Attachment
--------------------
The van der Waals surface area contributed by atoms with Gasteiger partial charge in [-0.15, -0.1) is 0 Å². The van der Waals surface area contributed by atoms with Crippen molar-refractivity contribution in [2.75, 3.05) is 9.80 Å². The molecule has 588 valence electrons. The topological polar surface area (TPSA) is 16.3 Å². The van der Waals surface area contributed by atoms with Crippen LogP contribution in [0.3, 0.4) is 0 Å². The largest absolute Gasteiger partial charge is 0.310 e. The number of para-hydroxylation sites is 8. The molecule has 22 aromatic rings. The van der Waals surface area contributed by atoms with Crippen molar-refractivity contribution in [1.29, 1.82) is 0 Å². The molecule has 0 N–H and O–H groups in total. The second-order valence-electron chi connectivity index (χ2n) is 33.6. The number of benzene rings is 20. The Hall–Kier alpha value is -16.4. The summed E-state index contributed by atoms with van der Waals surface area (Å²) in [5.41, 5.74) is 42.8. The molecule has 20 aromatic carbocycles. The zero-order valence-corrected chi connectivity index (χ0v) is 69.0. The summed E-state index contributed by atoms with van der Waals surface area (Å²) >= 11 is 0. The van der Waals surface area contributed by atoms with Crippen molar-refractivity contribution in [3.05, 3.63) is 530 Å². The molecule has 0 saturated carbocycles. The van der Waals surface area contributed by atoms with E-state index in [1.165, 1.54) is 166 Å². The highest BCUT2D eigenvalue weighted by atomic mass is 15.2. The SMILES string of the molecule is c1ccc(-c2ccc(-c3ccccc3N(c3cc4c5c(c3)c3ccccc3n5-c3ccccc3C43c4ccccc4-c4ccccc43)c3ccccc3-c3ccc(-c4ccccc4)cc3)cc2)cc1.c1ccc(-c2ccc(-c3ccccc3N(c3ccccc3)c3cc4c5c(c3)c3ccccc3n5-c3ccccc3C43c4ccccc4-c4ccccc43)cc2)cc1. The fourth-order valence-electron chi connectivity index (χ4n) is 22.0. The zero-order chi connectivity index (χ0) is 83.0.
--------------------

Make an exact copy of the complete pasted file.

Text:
The van der Waals surface area contributed by atoms with Gasteiger partial charge in [-0.15, -0.1) is 0 Å². The van der Waals surface area contributed by atoms with Crippen molar-refractivity contribution in [2.75, 3.05) is 9.80 Å². The molecule has 588 valence electrons. The topological polar surface area (TPSA) is 16.3 Å². The van der Waals surface area contributed by atoms with Crippen LogP contribution in [0.3, 0.4) is 0 Å². The largest absolute Gasteiger partial charge is 0.310 e. The number of para-hydroxylation sites is 8. The molecule has 22 aromatic rings. The van der Waals surface area contributed by atoms with Crippen molar-refractivity contribution in [1.29, 1.82) is 0 Å². The molecule has 0 N–H and O–H groups in total. The second-order valence-electron chi connectivity index (χ2n) is 33.6. The number of benzene rings is 20. The Hall–Kier alpha value is -16.4. The summed E-state index contributed by atoms with van der Waals surface area (Å²) in [5.41, 5.74) is 42.8. The molecule has 20 aromatic carbocycles. The zero-order valence-corrected chi connectivity index (χ0v) is 69.0. The summed E-state index contributed by atoms with van der Waals surface area (Å²) >= 11 is 0. The van der Waals surface area contributed by atoms with Crippen molar-refractivity contribution in [3.05, 3.63) is 530 Å². The molecule has 0 saturated carbocycles. The van der Waals surface area contributed by atoms with E-state index in [1.165, 1.54) is 166 Å². The highest BCUT2D eigenvalue weighted by atomic mass is 15.2. The SMILES string of the molecule is c1ccc(-c2ccc(-c3ccccc3N(c3cc4c5c(c3)c3ccccc3n5-c3ccccc3C43c4ccccc4-c4ccccc43)c3ccccc3-c3ccc(-c4ccccc4)cc3)cc2)cc1.c1ccc(-c2ccc(-c3ccccc3N(c3ccccc3)c3cc4c5c(c3)c3ccccc3n5-c3ccccc3C43c4ccccc4-c4ccccc43)cc2)cc1. The fourth-order valence-electron chi connectivity index (χ4n) is 22.0. The zero-order chi connectivity index (χ0) is 83.0.